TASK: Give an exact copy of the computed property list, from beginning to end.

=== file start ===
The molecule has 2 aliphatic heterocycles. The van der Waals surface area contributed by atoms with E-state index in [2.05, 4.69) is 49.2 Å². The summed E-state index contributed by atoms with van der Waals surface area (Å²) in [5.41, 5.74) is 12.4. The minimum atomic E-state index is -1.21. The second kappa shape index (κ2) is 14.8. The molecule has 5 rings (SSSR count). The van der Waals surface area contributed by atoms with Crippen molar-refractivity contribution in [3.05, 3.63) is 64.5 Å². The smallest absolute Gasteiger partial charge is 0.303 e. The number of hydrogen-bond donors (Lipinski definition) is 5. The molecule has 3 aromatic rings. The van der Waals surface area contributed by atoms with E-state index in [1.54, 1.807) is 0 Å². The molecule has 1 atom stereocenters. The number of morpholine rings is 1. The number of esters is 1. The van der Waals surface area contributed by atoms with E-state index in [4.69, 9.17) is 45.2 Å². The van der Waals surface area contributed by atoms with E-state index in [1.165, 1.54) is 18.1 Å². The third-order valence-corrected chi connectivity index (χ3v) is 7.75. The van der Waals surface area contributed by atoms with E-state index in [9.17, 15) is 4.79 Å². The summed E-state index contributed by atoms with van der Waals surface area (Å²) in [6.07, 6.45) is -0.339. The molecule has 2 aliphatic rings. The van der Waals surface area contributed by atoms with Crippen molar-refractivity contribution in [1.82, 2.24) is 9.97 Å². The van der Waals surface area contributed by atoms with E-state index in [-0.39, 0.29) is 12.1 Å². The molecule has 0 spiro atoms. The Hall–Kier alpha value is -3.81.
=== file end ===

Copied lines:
The molecule has 2 aliphatic heterocycles. The van der Waals surface area contributed by atoms with E-state index in [2.05, 4.69) is 49.2 Å². The summed E-state index contributed by atoms with van der Waals surface area (Å²) in [5.41, 5.74) is 12.4. The minimum atomic E-state index is -1.21. The second kappa shape index (κ2) is 14.8. The molecule has 5 rings (SSSR count). The van der Waals surface area contributed by atoms with Crippen molar-refractivity contribution in [3.05, 3.63) is 64.5 Å². The smallest absolute Gasteiger partial charge is 0.303 e. The number of hydrogen-bond donors (Lipinski definition) is 5. The molecule has 3 aromatic rings. The van der Waals surface area contributed by atoms with E-state index in [1.54, 1.807) is 0 Å². The molecule has 1 atom stereocenters. The number of morpholine rings is 1. The number of esters is 1. The van der Waals surface area contributed by atoms with E-state index in [4.69, 9.17) is 45.2 Å². The van der Waals surface area contributed by atoms with E-state index in [1.165, 1.54) is 18.1 Å². The third-order valence-corrected chi connectivity index (χ3v) is 7.75. The van der Waals surface area contributed by atoms with E-state index in [9.17, 15) is 4.79 Å². The summed E-state index contributed by atoms with van der Waals surface area (Å²) in [6.07, 6.45) is -0.339. The molecule has 2 aliphatic rings. The van der Waals surface area contributed by atoms with Crippen molar-refractivity contribution in [1.82, 2.24) is 9.97 Å². The van der Waals surface area contributed by atoms with E-state index in [-0.39, 0.29) is 12.1 Å². The molecule has 0 spiro atoms. The Hall–Kier alpha value is -3.81.